Hybrids fill fractional-charter gap
At first glance, the fractional industry, like the alien menace in a sci-fi thriller, appears to be morphing into a menagerie of hybrids. But in reality these hybrids are essentially sales and marketing programs of existing operations, both fractional and charter.
Of the many hybrids populating The Wall Street Journal with ads (a clear clue to their target audience), only one–Marquis Jet–has an exclusive contract to market flights for a fractional provider, which is NetJets. Some, including Bombardier Skyjet and Sentient, are essentially specialized brokers of charter flights. They may bristle at this description, but all flights operated under their banners are flown Part 135, as are Marquis Jet flights.
Bombardier’s Skyjet does have a relationship with its fractional arm, Flexjet, but it is the opposite of the Marquis Jet/NetJets relationship. Whereas Marquis Jet is now NetJets’ biggest shareowner/customer, Flexjet is charter broker Skyjet’s biggest customer. Delta AirElite, though without direct ties to any fractional, has been leasing aircraft from Flexjet, but also manages aircraft and operates its own charter fleet.
Marquis Jet, headquartered in New York City, buys shares from NetJets in new and pre-owned airplanes and resells the shares in blocks of 25-hour increments of occupied flight time. Nine NetJets aircraft types are offered in the U.S. and four in Europe. The 25-hour Marquis Jet cards range in price from $109,900 (equating to $4,396 per hour) for the Citation V Ultra to $299,900 ($11,996 per hour) for the GIV-SP. Federal excise tax (FET) and war-risk insurance are added to these rates, increasing the cost of the 25-hour card for the Citation V Ultra, for example, to $112,939. Card holders are free to interchange between aircraft types in both the U.S. and European programs.
When compared with NetJets’ rates (with the management fees factored in and FET added), Marquis’ hourly rates are about double. However, when the cost of a NetJets share is factored into its hourly rate, the Marquis hourly price, according to NetJets executive vice president Kevin Russell, is only about 22 percent higher. But this depends on favorable assumptions regarding tax accounting, the shareowner holding the share for the entire length of the five-year contract term and a good evaluation when the share is resold.
“Marquis’ market is the seasoned traveler who needs less than 50 hours per year,” said Russell. “Many of its customers, such as sports stars, have high salaries and frequent travel needs, but not much net worth yet. So not having to make the initial capital investment in a fractional share is appealing to them.” NetJets does not own any part of Marquis Jet at this time.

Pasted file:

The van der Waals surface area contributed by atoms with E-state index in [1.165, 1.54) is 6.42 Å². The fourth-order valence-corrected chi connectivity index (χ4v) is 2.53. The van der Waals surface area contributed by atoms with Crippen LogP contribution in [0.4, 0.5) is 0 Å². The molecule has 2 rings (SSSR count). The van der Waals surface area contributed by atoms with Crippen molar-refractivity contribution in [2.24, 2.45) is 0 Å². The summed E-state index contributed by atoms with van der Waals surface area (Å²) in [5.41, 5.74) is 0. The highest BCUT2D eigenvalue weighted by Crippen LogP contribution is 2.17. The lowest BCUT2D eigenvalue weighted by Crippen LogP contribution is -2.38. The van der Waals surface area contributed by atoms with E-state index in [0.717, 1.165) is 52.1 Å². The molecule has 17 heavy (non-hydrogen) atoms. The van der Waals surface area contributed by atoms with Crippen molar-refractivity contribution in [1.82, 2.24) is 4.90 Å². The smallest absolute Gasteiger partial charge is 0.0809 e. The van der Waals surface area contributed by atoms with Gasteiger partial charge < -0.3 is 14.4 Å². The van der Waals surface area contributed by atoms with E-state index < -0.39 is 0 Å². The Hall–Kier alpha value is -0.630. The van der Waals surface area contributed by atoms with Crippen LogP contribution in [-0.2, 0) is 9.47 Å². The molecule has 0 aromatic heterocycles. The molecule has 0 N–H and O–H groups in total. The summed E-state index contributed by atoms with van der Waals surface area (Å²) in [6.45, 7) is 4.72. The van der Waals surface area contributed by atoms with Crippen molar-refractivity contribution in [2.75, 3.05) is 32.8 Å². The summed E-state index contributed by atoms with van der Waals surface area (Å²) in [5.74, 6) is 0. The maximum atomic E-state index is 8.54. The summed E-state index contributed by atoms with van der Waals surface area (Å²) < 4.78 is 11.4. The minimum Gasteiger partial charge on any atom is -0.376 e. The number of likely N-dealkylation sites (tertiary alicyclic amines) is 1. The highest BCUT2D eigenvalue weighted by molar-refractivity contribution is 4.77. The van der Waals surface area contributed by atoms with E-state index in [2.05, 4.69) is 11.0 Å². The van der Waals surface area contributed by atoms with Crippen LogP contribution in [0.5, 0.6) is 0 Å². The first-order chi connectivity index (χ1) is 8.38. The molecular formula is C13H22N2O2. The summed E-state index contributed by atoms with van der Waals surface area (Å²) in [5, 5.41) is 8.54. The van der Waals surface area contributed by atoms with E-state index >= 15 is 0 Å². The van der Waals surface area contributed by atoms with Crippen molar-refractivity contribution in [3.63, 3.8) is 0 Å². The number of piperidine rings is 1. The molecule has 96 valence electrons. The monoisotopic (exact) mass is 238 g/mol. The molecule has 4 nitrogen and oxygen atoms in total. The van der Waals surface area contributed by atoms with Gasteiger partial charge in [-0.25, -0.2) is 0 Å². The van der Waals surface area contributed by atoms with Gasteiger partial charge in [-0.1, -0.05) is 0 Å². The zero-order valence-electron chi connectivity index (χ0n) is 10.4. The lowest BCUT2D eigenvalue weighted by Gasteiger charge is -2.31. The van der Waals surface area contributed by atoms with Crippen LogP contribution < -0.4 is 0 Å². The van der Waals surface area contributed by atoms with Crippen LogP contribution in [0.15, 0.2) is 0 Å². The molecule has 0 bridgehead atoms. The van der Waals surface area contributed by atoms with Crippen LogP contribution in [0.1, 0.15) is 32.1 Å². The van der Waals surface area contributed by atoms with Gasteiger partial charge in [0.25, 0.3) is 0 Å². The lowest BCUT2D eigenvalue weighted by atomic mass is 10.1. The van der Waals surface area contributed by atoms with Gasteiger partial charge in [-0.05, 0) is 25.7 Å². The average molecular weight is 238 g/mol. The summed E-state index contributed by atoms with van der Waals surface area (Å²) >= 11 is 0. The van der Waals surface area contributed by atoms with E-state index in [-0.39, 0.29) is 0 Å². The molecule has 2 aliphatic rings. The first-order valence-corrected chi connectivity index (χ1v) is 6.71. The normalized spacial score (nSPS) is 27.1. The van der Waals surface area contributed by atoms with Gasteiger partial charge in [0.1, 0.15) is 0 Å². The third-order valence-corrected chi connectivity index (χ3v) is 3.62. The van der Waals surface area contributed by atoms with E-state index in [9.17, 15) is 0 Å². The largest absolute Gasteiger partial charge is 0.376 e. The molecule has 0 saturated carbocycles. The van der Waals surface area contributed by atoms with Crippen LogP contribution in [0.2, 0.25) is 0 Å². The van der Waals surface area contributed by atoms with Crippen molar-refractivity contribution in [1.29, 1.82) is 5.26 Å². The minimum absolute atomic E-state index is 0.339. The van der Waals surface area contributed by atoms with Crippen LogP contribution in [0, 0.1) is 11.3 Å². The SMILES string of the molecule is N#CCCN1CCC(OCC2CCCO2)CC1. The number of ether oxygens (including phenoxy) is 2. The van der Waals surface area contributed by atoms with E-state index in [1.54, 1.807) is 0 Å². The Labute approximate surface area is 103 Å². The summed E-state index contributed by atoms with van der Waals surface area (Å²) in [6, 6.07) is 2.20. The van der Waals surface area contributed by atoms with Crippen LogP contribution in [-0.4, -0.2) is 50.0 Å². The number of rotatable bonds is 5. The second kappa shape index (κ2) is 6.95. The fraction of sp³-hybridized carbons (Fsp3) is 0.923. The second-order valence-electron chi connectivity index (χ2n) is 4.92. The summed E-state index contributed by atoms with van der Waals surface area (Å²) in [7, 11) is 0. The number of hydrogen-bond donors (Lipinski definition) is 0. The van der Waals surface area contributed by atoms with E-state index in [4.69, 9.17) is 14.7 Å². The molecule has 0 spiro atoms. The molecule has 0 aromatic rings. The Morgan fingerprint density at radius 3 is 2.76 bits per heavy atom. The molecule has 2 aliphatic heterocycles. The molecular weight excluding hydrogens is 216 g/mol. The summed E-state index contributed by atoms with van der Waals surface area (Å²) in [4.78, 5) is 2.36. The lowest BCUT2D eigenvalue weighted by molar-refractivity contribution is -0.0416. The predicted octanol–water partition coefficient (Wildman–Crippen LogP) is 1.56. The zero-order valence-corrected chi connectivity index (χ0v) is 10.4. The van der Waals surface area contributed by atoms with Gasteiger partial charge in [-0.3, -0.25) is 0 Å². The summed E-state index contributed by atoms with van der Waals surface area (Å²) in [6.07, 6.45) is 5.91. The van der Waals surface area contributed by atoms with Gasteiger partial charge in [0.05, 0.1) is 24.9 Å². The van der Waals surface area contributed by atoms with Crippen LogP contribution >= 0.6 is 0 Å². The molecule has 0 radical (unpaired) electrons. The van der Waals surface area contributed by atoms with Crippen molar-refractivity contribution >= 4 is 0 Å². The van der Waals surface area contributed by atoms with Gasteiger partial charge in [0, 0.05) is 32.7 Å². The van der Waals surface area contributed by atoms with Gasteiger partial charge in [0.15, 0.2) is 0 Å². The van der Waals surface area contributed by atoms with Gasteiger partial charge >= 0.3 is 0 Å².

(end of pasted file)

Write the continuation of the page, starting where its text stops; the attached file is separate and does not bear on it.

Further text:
Said Marquis Jet president and CEO William Allard, who was previously president and COO of the Sports Group, “Last year we sold about 500 cards and this year we expect to sell 1,000 and own up to 25 whole aircraft. Our card holders are treated like any other NetJets share owner, although we do have a dedicated owner-service group at NetJets’ operational center in Columbus.” Guaranteed response time for Marquis Jet Card holders is 10 hours versus a maximum of eight hours for regular NetJets share owners.
Despite Marquis Jet’s apparent success, its arrangement with NetJets does not come without costs. By offering 25-hour increments, Marquis is, in a sense, marketing 1/32 shares in NetJets’ airplanes (a full aircraft share provides 800 hours per year; 800 divided by 25 hours per card equals 32 card holders). In general, fractional providers prefer to keep their owner-to-airplane ratios as low as possible because the greater the number of owners per airplane, the greater the number of potential scheduling conflicts, which can necessitate upgrades to larger airplanes within the providers’ fleets or chartering of additional lift–both of which increase cost. As Marquis Jet’s business increases, NetJets’ owner-to-aircraft ratios increase as well. One industry source estimates that NetJets will need to limit Marquis’ ownership to no more than 10 percent of its total fleet to keep these costs manageable.
Allard is not worried about this, however. He said, “When we were negotiating with NetJets, Rich Santulli said supply would not be a problem for NetJets. He told me, ‘You sell the product. We’ll make sure we have the inventory.’”
Another industry source wondered if NetJets shareowners would become unhappy with the idea that many non-shareowning charter customers (the Marquis Jet Card holders) are flying on–and adding hours to–their aircraft. He said, “The fractional industry was built on the idea that shareowners’ airplanes would be used only by a limited number of people, that is other shareowners. It’s like belonging to an exclusive club. Marquis opens the club’s doors to a lot more people who aren’t paying the same entry fees.”